WALNUT GROVE — When Elle Woods turned down a dress with a complaint it was two years out of style, one of her sorority sisters commented it likely would have clashed with her blonde hair in any case.
Elle flipped her hair playfully and said, “It’s not that blonde.”
In fact, it’s not blonde at all, as Tia Braswell, the actress playing the lead role of Elle in “Legally Blonde: The Musical,” has straight, solid black hair.
“It’s really funny,” Braswell said. “Every time I get a line about being blonde, someone will look at me and say, ‘You’re not blonde, though.’”
Still, while Braswell may not look much like Reese Witherspoon, who originated the character in the 2001 film “Legally Blonde,” she said she has the character locked down.
“Tia’s a blonde at heart,” Braswell joked.
By the time the play debuts, Braswell should be outfitted with a high-quality blonde wig, which should cut down somewhat on confusion as Walnut Grove High School presents the show April 16-17 and April 24-25 in the high school auditorium.
Sunny Vidrine, drama teacher at WGHS and director of the Broadway musical this spring, said Braswell’s lack of blonde roots was never an issue during casting.
“I try to cast the role with whoever embodies the role the best,” Vidrine said. “I knew how good Tia is and she gave the best audition.”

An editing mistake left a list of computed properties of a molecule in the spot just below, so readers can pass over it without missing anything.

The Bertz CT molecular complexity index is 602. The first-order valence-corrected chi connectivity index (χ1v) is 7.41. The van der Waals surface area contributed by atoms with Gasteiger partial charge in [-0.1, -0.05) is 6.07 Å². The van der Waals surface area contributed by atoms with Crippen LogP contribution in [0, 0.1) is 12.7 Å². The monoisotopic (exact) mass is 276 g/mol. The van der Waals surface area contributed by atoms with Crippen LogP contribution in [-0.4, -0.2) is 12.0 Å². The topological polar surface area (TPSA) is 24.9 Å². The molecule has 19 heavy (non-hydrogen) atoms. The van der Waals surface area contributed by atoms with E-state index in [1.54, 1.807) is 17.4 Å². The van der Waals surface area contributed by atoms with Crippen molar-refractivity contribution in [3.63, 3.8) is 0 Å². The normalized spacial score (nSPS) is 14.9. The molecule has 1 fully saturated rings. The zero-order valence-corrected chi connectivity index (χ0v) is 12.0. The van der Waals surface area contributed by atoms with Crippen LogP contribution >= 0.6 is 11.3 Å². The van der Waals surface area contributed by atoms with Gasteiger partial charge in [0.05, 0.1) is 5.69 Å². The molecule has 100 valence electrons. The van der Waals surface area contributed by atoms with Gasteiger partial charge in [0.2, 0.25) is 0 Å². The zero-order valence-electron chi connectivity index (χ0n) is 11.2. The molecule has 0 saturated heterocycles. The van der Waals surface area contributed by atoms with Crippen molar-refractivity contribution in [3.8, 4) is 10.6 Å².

Besides, the color of the lead’s hair was only one challenge the show presented.
One such issue was the requirement of two live animals in the script.
“That will be interesting,” Vidrine said of the presence of two dogs in the show. “We do have two live animals in the show and we’ve been working with them in rehearsal. We want the dogs to be comfortable on stage.”
Then there was the need for proper orchestration, as the provided score was not designed for a small music ensemble. Vidrine turned to junior Trent Largin, who serves as the music director for the play, to lead the music.
Largin said it was a challenge to take a full-orchestrated show and translate it for the show’s live band of two guitars, a bass, keyboard and drums.
“It’s a very well-written musical,” Largin said. “We’ve had to adapt parts for violin to other instruments to make it viable for us. I’ve grown a lot as a musician doing this.”
And there are always the usual challenges of live theater, getting the actors ready to learn their lines, songs, choreography and more.
Jesse Hood, who plays the male lead, Emmett, said it’s been challenging on that end.
“We’ve had some rough patches,” he said. “There’s a lot of dance moves to learn, as well as the songs. It’s the toughest show I’ve done.”
Still, Hood, who hasn’t actually seen the movie on which the show is based, said he’s excited to take it to the audience.
“I think our hard work will pay off,” he said. “I hope everyone enjoys it.”
Braswell, on the other hand, did watch the movie, and the stage musical, with the intent of being the best Elle Woods she could, no matter her hair color.
“I studied this show,” she said. “I love singing it. I think it’s coming along great.”
Vidrine is confident her students will be ready for opening night Thursday.
“I’ve got a real good group here,” she said. “And the show is a good fit for them. It resonated with me and I think it has a great message to deliver. We just want people to come out and see it for themselves.”